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Kendra Horn on Immigration

 

 


Border wall is a medieval solution to a 21st Century problem

Q: What, if any, steps will you take to reform current immigration policies?

Kendra Horn: America is a nation built by immigrants and many of us can trace our roots to see how our own family history is a part of the fabric of our Democracy.

There should be a realistic and legal path to citizenship for anyone brought here as a child who has not committed any crimes and is contributing to society.

It is important that we secure our borders. But we shouldn't break up families or turn away fully vetted refugees from countries in crisis.

Congress should enact reform that keeps us safe but upholds the ideal of the American dream. A wall alone is simply not the answer to curbing illegal immigration. The wall is a medieval solution to a 21st Century problem. Using technology, intelligence and properly funding our border patrol, we can enforce immigration laws in a much more effective manner.

Source: League of Women Voters 2018 House OK-5 Questionnaire , Sep 9, 2018

Don't deport DREAMers; make DACA permanent

It is time for Congress to pass a permanent Deferred Action on Childhood Arrivals (DACA) solution. Americans who were brought here as children through no fault of their own should not be deported--and failed leadership in Washington has put them at risk. DACA began as an executive order, but that leaves the future of over 800,000 children who have grown up in America reliant on the whims of whoever is in the White House
Source: League of Women Voters 2018 House OK-5 Questionnaire , Sep 9, 2018

Increase both high-skill and family-based visa caps.

Horn co-sponsored the Fairness for High-Skilled Immigrants Act

Legislative SummaryThis bill increases the per-country cap on family-based immigrant visas from 7% of the total number of such visas available that year to 15%, and eliminates the 7% cap for employment-based immigrant visas. It also removes an offset that reduced the number of visas for individuals from China. The bill also establishes transition rules for employment-based visas from FY2020-FY2022, by reserving a percentage of EB-2 (workers with advanced degrees or exceptional ability), EB-3 (skilled and other workers), and EB-5 (investors) visas for individuals not from the two countries with the largest number of recipients of such visas. Of the unreserved visas, not more than 85% shall be allotted to immigrants from any single country.

Explanation from the Countable.US: Under the current immigration system, immigrants from any one country can claim no more than 7% of the 140,000 employment-based green cards issued annually to foreign nationals working in the U.S. This significantly disadvantages immigrants from larger countries that more immigrants come from.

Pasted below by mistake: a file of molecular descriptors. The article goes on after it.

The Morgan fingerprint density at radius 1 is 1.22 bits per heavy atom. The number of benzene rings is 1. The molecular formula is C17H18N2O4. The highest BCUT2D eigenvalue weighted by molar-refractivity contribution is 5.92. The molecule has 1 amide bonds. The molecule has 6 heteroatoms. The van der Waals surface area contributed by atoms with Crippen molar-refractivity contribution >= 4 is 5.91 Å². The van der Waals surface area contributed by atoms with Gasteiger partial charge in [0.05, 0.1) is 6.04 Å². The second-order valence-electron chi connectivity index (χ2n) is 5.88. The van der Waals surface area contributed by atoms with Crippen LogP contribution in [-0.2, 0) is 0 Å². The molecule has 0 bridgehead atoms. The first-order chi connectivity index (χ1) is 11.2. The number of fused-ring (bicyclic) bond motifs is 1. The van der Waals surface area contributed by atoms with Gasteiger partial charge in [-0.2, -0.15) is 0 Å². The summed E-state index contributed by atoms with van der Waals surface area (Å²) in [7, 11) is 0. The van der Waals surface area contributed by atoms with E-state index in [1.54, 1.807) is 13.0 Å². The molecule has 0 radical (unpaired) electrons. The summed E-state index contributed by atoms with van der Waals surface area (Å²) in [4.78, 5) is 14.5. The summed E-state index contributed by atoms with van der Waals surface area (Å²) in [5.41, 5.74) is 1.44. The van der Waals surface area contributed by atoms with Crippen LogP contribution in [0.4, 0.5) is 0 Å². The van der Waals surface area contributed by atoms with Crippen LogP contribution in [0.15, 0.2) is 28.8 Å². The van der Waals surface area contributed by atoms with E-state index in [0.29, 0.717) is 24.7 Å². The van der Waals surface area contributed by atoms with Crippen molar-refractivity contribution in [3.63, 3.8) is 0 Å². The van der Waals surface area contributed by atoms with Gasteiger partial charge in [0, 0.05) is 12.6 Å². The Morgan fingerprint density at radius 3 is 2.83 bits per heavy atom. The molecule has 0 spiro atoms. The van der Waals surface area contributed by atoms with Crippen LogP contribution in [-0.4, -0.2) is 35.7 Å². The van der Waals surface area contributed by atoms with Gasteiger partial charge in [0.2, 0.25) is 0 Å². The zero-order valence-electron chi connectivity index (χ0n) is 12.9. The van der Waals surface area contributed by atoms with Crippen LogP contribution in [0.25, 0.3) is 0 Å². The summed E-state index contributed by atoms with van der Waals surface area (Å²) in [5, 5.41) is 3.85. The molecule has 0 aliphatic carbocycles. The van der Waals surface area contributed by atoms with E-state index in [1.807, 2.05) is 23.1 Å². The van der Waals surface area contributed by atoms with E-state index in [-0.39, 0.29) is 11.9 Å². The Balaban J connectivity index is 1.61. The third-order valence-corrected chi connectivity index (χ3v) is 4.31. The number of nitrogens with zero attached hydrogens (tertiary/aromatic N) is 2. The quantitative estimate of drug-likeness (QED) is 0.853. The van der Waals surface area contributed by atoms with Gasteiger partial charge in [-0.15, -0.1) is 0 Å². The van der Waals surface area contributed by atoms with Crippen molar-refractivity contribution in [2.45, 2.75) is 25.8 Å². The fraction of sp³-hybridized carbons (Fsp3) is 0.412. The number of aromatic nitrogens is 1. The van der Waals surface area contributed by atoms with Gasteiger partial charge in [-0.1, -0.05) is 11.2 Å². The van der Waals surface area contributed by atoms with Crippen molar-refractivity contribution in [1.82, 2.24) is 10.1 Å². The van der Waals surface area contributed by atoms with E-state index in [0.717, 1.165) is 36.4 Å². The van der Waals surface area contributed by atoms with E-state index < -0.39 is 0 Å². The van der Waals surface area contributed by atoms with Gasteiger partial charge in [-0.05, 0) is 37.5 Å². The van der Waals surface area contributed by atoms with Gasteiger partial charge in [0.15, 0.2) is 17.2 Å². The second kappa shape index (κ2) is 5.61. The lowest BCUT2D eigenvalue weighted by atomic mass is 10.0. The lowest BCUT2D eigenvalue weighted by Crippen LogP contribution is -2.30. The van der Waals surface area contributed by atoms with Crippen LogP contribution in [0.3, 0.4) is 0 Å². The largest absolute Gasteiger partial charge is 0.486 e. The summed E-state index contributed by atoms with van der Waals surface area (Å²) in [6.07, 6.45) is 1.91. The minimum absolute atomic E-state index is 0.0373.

For example, China (population 1.3 billion) and India have large backlogs of workers wishing to immigrate to and work in the U.S., but they have the name visa caps as countries such as Iceland or Estonia (population 1.3 million), which have both much smaller populations and far fewer citizens seeking to immigrate to the U.S.

The net effect of this is that immigrants from India and China can face decades-long waits, averaging 2-3 times the wait times for immigrants from other countries, for green cards, and many have to return home because they can't get permanent residency; meanwhile, countries such as Iceland and Estonia never come close to reaching their visa limit caps.

Legislative outcome Roll call 437 in House on 7/10/2019 passed 365-65-2; referred to Committee in Senate 7/9/2019; no action as of 1/1/2020.

Source: S.386/H.R.1044 19-HR1044 on Feb 7, 2019

2017-18 Governor, House and Senate candidates on Immigration: Kendra Horn on other issues:
OK Gubernatorial:
Brad Henry
Chris Powell
Connie Johnson
Drew Edmondson
Gary Richardson
Joe Dorman
Joe Maldonado
Kevin Stitt
Mary Fallin
Mick Cornett
Scott Inman
OK Senatorial:
Connie Johnson
James Inhofe
James Lankford
Mike Workman

Freshman class of 2019:
"Freshman class" means "not in Congress in January 2017", with exceptions:
* Special election, so sworn in other than Jan. 2019
** Served in Congress in a previous term
*** Lost recount or general election
Freshman class of January 2019 (Republicans):
AZ-8*:Lesko
CA-39***:Kim
FL-6:Waltz ; FL-15:Spano ; FL-17:Steube
GA-7:Woodall
ID-1**:Fulcher
IN-4:Baird
IN-6:Pence
KS-2:Watkins
MN-1:Hagedorn ; MN-8:Stauber
MS-3:Guest
MT-0*:Gianforte
NC-9***:Harris
ND-a:Armstrong
NM-2***:Herrell
OH-12*:Balderson ; OH-16:Gonzalez
OK-1:Hern
PA-9:Meuser ; PA-11**:Smucker ; PA-12*:Keller ; PA-13:Joyce ; PA-14:Reschenthaler
SC-4:Timmons
SD-0:Johnson
TN-2:Burchett ; TN-6:Rose ; TN-7:Green
TX-2:Crenshaw ; TX-3:Taylor ; TX-5:Gooden ; TX-6:Wright ; TX-21:Roy ; TX-27*:Cloud
VA-5:Riggleman ; VA-6:Cline
WI-1:Steil
WV-3:Miller
Freshman class of January 2019 (Democrats):
AZ-2**:Kirkpatrick ; AZ-9:Stanton
CA-49:Levin ; CA-10:Harder ; CA-21:Cox ; CA-25:Hill ; CA-39:Cisneros ; CA-45:Porter ; CA-48:Rouda
CO-2:Neguse ; CO-6:Crow
CT-5:Hayes
FL-26:Mucarsel-Powell ; FL-27:Shalala
GA-6:McBath
HI-1**:Case
IA-1:Finkenauer ; IA-3:Axne
IL-4:Garcia ; IL-6:Casten ; IL-14:Underwood
KS-3:Davids
KY-6***:McGrath
MA-3:Trahan ; MA-7:Pressley
MD-6:Trone
ME-2:Golden
MI-8:Slotkin ; MI-9:Levin ; MI-13:Tlaib ; MI-13*:Jones ; MI-11:Stevens
MN-2:Craig ; MN-3:Phillips ; MN-5:Omar
NC-9***:McCready
NH-1:Pappas
NJ-2:Van Drew ; NJ-3:Kim ; NJ-7:Malinowski ; NJ-11:Sherrill
NM-1:Haaland ; NM-2:Torres Small
NV-3:Lee ; NV-4**:Horsford
NY-14:Ocasio-Cortez ; NY-11:Rose ; NY-19:Delgado ; NY-22:Brindisi ; NY-25:Morelle
OK-5:Horn
PA-4:Dean ; PA-5:Scanlon ; PA-6:Houlahan ; PA-7:Wild ; PA-17*:Lamb
SC-1:Cunningham
TX-7:Fletcher ; TX-16:Escobar ; TX-29:Garcia ; TX-32:Allred
UT-4:McAdams
VA-2:Luria ; VA-7:Spanberger ; VA-10:Wexton
WA-8:Schrier
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Page last updated: Jun 02, 2020